John McAfee, Def Con, Las Vegas
John McAfee said he’d never commit suicide. And now it appears he did. Photo credit: NullSession / Flickr (CC BY-SA 2.0)

Nothing yet suggests John McAfee, fan of Jeffrey Epstein, didn’t kill himself — except for McAfee’s own words.

John McAfee said that if he ever ended up dead by suicide in prison he was in fact whacked by the US government, which was pursuing him for tax evasion. He even got himself a tattoo to that effect. And so, after McAfee was found dead on Tuesday in a Barcelona jail cell hours after a Spanish court approved his extradition to the US to face tax evasion charges, the internet faithfully responded with a round of conspiracy theories. 

As McAfee predicted, authorities called his in-custody death an apparent suicide.

Well before this, McAfee — who founded the antivirus software company that still bears his name though he sold it in 1994 — invited comparisons to Jeffrey Epstein. He was a freewheeling hedonist, internet entrepreneur, and intercontinental fugitive from justice with a demonstrated taste for drugs, cryptocurrency, guns, and underage women.

The idea that the 75-year-old McAfee would take his own life rather than spend the rest of his days bored out of his mind in prison makes sense on its face. That’s neat and easy; that’s also boring. So the living McAfee ensured whenever Epstein was mentioned, “John McAfee” would also appear in the dark corners of minds and the internet.

McAfee embraced the idea that Epstein, the convicted sex trafficker, financier, and Friend of Bills (Clinton, Gates) didn’t kill himself. He also sowed doubts about any future in which John McAfee was reported dead by suicide in a jail cell.

“If I suicide myself, I didn’t. I was whackd,” McAfee posted on Twitter in 2019, displaying a fresh tattoo inked on his right arm: $WHACKD, it read. (Which, conveniently, was also the name of a crypto token McAfee very briefly promoted.)

A few months before he was arrested at the Barcelona airport while en route to Turkey last year, McAfee also embraced the idea of a “deep state,” which by his definition is a “conspiracy theory … defined as the people within the government or military who are in secret control of government policy.” (That included the FCC and SEC, just the kind of bugaboos that would plague an internet guy who wanted to make lots of money and never pay taxes, as well as the CIA.)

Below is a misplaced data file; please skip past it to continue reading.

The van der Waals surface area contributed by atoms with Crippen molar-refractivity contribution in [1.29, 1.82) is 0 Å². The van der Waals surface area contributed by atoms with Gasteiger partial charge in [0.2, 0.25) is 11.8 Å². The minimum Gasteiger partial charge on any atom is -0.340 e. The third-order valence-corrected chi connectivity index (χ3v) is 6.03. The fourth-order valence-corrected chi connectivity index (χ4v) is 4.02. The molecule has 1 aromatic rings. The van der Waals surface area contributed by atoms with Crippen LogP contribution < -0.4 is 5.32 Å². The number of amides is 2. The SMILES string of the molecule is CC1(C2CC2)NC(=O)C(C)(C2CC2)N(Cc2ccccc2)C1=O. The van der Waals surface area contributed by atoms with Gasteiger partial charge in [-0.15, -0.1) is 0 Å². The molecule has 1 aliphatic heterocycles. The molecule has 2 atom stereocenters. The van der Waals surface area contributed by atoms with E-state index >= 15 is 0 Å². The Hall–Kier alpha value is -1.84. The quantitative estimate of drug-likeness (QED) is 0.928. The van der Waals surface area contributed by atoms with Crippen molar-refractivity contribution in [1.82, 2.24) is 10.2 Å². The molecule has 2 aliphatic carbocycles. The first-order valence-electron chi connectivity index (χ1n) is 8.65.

And, finally, McAfee appears to have prepared a final provocation from beyond the grave: An hour after his death was announced, the @officialjohnmcafee Instagram account posted an image of a single letter: “Q,” an obvious reference to the QAnon conspiracy theory.

Okay, so what happened here? Was John McAfee “Q”? Not according to any of the exhaustive investigations conducted by QAnon experts. McAfee was never even a part of the conversation, until he put himself there.

Was McAfee murdered? Not according to any current, publicly available evidence, though the Catalan regional government hasn’t released information revealing the cause or manner of death beyond “suicide.”

Did McAfee have any apparent ties to, say, national intelligence services or pedophilia rings? The guy ran for the Libertarian Party nomination for president of the United States twice and played Russian roulette for a reporter from Wired who paid him a visit in 2012. While out on the lam, he also allowed himself to be contacted, located, and then photographed by young millennial reporters from Vice, who betrayed their source by posting a photo of the then-fugitive, complete with metadata.

Preening for the camera and for clout? None of this seems like something an intelligence asset would do. It definitely seems like something someone with impulse control problems and a narcissistic/authoritarian streak might do — someone who openly slept with underage women, someone who hired a private army to rid a town near his Central American hideout of drug dealers, someone who was never convicted of murder but who was found civilly liable for the death of Gregory Faul, his neighbor in Belize who was found dead from a single gunshot wound in 2012.

The internet entrepreneur and publicity hound was a fabulist — enough, in the Alex Jones kind of way, to incite and to provoke. As was the way McAfee died Tuesday — which, at least outwardly, appears to be exactly the way he openly planned it. 


  • Chris Roberts

    Chris Roberts is an award-winning investigative reporter with bylines in VICE, The Daily Beast, The Guardian, The Verge, Curbed, Forbes, SF Weekly, and others.

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